The Secret Broker: Who wants to Be a Mill-… Billionaire? I do!
The Secret Broker
The Secret Broker
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The song ‘Who Wants to be a Millionaire’ was written in 1956 by Cole Porter and sung by Frank Sinatra in the movie ‘High Society’.
In those days, millionaires were few and far between, rarely seen by the common class, unless they happened to work in a posh hotel or on a cruise liner.
In 1961, the two original brothers who set up McDonalds were approached to be bought out. Their price was US$1 million net to each of them, after all taxes were paid.
They wanted to see all those noughts in their bank statements, having created this wealth by selling hamburgers in an efficient and convenient way.
When we went to school, there was only really one fat kid in each class and maybe one millionaire’s child, whose dad wanted to teach them to “stay grounded”. In our school, the millionaire’s child was Samantha Speight, whose father was the TV writer Johnny Speight. He was famous for inventing the politically incorrect character Alf Garnett for the TV show, ‘Till Death do us Part’ and would occasionally pick her up in his brown and gold Rolls Royce.
She was a few years below us, so we never got invited to any of her birthday parties, which was like getting a Willy Wonka golden ticket.
It didn’t really matter to us that much, as we weren’t old enough to watch his show and as he drove the Roller himself, we deemed him not to be a real millionaire, as he couldn’t afford a chauffeur.
Fast forward to 2020 and now there is only one skinny kid in a class and everyone’s father is a millionaire because of his McMansion valuation. Eddie’s going to have to up the title by a few noughts for his TV show that borrows the Sinatra song title as now no one needs to aspire to reach this social status.
Becoming a billionaire, now that’s the real aspiration today. Oh, to sit on a $300m superyacht, dressed up in a suit and tie and giving evidence via a Zoom link whilst moored in the Med. That’s a billionaire!
And now we have two brothers coming out of the UK who have managed to become billionaires, having started out like us, going to a normal non-posh school.
You may not have heard of them directly but they recently made a bid for the ASX-listed mung bean and tofu vegetarian’s answer to McDonalds, Oliver’s Real Foods. They actually go a bit deeper than this as they also own all of the Caltex service stations where you redeem your Woolworths 4c off vouchers when tapping your card or phone.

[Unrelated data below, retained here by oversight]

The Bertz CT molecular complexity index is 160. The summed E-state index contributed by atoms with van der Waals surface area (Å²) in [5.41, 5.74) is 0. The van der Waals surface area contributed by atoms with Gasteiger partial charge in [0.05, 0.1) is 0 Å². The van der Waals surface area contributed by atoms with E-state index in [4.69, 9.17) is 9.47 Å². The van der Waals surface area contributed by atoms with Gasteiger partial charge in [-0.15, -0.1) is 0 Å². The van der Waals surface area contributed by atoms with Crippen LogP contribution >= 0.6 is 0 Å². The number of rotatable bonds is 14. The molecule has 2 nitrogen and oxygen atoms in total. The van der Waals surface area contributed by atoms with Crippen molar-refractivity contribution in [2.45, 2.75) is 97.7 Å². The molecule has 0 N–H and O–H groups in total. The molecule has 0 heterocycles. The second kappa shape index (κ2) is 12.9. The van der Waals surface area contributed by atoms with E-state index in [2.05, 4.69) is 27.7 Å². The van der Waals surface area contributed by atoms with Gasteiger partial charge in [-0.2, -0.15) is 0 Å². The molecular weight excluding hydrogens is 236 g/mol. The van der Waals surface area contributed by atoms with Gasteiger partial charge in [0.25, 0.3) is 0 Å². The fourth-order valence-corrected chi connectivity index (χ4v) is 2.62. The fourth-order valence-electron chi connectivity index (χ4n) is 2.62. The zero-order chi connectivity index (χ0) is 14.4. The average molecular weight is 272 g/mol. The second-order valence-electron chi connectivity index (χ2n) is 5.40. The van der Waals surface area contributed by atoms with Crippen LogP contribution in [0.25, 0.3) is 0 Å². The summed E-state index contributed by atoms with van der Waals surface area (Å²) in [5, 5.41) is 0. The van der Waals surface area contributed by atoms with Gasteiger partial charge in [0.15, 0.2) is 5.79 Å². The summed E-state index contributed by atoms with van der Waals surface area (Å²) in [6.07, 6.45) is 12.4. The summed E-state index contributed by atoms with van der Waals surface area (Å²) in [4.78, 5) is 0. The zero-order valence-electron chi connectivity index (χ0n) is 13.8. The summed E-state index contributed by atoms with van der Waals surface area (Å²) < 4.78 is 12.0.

The two brothers – Mohsin and Zuber Issa – started out their business life in 2001, with one service station in Manchester, for which they had to borrow $300,000 to buy.
Fast-forward to 2020, where they globally own 5,886 service stations, employ 44,000 people, have annual sales of €20bn and are the largest private company in the UK.
The Queen recently honoured them in her latest ceremonial gong-handing-out garden party, so now Mohsin and Zuber can add the initials ‘CBE’ after their names.
Both are under 50, their billions are not in Australian dollars but in English pounds, and they’ve been honoured at Buck House for putting their UK hometown of Burnley on the ‘home to billionaires’ list.
Now, for all of you Covid-restrained international travellers, Burnley is the type of place where you lock your doors when driving through and never stop the hire car at a set of lights, as they will jack you up and nick your wheels, all whilst waiting for a green light.
I don’t know what cars they would hoon around town in but if it’s a couple of Rollers they would need more trained personnel than Trump visiting a Covid sick ward, just to go and fill up at one of their own garages.
In all of this acquiring, they also managed to set up the UK’s first Starbucks drive-through coffee shop and now have over 100 of them. Oh, and they’re also the most prolific KFC franchise owners in the UK, with 125 stores.
As we all know, one (or two) is never content just being a billionaire and kicking back on the superyacht, so the Issa brothers have now gone out and bought the UK supermarket chain ASDA from Walmart who, after 19 years struggling to make a profit, finally ran up the white flag.
This will cost them an eye-watering $13bn, as it is the third largest supermarket in the UK. But what is more astonishing is that Walmart paid that same price in 2001, which was the year the brothers started their very first service station.
Of course, they are highly geared up, as was Andrew Forrest when he set up Fortescue, though they don’t have the same income longtail that he had to manage to keep his 30% plus shareholding, as their group serves over 23 million customers a week.
The Issa’s bid for Oliver’s Real Foods hit a bit of a Covid barrier (on Oliver’s side) and has resulted in them signing a 10-year licence to roll out 100 ‘Oliver’s to go’ offerings within the next 12 months.
If only the founder of Oliver’s had started out 15 years ago with a service station before coming up with the world’s first certified organic fast-food chain. Then he could now be a billionaire instead of a just a paper millionaire.
As I always tell Mrs Broker, I’ve never met a healthy vegetarian and now I can truly say, I have never met a wealthy vegetarian but as she pointed out to me they look more like vegetarian billionaires than an ex-broker ever will.
The Secret Broker can be found on Twitter here @SecretBrokerAU or on email at email@example.com.
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